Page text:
By: Kristen Hubbard
Genre: YA Contemporary
It all begins with a stupid question:
Are you a Global Vagabond?
No, but 18-year-old Bria Sandoval wants to be. In a quest for independence, her neglected art, and no-strings-attached hookups, she signs up for a guided tour of Central America–the wrong one. Middle-aged tourists with fanny packs are hardly the key to self-rediscovery. When Bria meets Rowan, devoted backpacker and dive instructor, and his outspokenly humanitarian sister Starling, she seizes the chance to ditch her group and join them off the beaten path.
Bria’s a good girl trying to go bad. Rowan’s a bad boy trying to stay good. As they travel across a panorama of Mayan villages, remote Belizean islands, and hostels plagued with jungle beasties, they discover what they’ve got in common: both seek to leave behind the old versions of themselves. And the secret to escaping the past, Rowan’s found, is to keep moving forward.
But Bria comes to realize she can’t run forever, no matter what Rowan says. If she ever wants the courage to fall for someone worthwhile, she has to start looking back.
Kirsten Hubbard lends her artistry into this ultimate backpacker novel, weaving her drawings into the text. Her career as a travel writer and her experiences as a real-life vagabond backpacking Central America are deeply seeded in this inspiring story.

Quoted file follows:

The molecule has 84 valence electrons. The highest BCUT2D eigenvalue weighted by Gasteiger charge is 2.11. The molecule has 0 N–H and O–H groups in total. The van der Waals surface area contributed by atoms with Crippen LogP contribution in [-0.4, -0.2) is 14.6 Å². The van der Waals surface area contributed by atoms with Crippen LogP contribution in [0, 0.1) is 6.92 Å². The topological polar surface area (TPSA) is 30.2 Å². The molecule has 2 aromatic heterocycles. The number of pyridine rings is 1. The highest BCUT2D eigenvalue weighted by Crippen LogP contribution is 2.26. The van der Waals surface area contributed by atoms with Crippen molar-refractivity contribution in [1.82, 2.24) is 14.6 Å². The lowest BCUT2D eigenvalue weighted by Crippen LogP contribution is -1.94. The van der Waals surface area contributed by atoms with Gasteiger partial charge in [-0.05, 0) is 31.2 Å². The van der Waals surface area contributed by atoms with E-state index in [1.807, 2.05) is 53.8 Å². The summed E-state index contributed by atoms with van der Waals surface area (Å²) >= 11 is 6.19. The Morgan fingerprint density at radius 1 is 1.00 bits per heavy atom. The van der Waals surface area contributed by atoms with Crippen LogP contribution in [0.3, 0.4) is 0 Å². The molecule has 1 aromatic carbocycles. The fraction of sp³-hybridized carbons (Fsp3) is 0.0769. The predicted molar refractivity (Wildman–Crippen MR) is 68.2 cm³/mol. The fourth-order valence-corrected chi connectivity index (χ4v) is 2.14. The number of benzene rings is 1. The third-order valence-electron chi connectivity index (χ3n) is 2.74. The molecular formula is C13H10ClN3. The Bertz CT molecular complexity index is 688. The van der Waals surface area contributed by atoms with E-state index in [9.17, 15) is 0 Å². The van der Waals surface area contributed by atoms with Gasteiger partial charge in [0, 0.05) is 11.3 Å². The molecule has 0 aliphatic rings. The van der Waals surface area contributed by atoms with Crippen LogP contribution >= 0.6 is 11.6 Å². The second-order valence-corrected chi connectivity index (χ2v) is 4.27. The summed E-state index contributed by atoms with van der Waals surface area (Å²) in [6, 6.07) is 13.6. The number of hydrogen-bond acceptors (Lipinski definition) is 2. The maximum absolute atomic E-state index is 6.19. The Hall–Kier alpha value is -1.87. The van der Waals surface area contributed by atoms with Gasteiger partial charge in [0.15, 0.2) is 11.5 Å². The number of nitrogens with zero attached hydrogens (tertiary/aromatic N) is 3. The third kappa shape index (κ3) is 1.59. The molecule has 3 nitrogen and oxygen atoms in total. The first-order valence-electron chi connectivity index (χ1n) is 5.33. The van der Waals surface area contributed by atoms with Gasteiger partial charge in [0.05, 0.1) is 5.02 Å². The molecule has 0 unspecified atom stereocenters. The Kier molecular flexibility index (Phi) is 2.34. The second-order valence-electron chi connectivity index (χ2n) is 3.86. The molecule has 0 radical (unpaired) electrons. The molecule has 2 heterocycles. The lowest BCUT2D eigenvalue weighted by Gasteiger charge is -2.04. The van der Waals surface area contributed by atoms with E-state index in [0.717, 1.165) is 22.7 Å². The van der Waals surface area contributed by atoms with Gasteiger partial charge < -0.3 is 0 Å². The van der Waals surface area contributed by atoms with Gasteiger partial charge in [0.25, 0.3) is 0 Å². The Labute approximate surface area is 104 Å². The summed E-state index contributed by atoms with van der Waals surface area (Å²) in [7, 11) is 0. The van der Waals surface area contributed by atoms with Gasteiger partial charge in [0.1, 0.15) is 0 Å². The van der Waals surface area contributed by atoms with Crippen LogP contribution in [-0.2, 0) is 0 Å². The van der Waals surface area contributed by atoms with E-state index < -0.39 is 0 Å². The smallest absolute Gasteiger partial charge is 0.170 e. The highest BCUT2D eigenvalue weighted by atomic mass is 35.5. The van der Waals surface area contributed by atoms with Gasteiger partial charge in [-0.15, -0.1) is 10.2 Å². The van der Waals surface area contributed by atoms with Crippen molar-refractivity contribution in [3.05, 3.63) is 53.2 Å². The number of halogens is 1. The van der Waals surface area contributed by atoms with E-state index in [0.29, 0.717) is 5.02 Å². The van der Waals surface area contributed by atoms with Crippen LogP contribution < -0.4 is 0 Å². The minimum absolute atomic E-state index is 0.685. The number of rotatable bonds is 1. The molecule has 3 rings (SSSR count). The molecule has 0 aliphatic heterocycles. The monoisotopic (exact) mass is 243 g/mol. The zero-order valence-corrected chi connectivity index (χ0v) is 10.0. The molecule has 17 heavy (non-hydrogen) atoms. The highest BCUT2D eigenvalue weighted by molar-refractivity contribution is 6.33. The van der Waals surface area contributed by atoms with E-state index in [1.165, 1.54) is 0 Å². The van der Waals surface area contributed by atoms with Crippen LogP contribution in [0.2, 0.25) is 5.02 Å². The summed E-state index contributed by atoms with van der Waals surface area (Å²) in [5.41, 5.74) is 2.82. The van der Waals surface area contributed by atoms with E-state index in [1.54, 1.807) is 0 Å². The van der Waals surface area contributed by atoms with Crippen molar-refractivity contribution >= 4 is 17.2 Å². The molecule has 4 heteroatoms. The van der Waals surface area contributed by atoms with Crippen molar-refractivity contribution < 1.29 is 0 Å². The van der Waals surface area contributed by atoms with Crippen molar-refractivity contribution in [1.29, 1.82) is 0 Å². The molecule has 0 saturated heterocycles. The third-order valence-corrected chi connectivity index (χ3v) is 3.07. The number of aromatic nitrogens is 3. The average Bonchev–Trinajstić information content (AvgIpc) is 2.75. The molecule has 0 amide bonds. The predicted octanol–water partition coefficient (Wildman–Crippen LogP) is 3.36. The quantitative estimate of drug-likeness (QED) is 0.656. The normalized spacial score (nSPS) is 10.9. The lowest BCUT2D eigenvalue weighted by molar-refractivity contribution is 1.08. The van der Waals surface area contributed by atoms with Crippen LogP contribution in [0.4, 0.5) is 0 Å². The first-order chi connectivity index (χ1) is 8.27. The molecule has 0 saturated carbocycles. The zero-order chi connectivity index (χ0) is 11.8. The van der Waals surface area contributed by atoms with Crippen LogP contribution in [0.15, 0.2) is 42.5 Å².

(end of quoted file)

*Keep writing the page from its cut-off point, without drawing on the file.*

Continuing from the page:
Hubbard is one of the most talented and brilliant writers of YA Contemporary I’ve come across; her writing is spellbinding. The voice she gives to Bria is funny, snarky, and instantly likable. She didn’t have to go into long descriptions or heavy scenes showing the reader what a character was like. She did it by dropping small comments made by Bria or quick memories. In one line I would know EXACTLY what kind person a character was.
I was with Bria every moment of her journey and wanted to be along with her, backpacking through Central America alongside Starling and Rowan. The ending is complete and fits the character and story perfectly. I felt Bria’s anxiousness and disappointment. I felt her reluctance and joy. I smiled and sighed with contentment. I have never been more “there”, both mentally and emotionally in any book than I was in that one scene.
Wanderlove is a beautifully written coming of age story about a girl who’s lost too much of herself in a boy who didn’t deserve it, that she couldn’t find who she was anymore. It takes a journey through Central America with a complete stranger for Bria to remember who she is, what she loves, and to learn to trust again.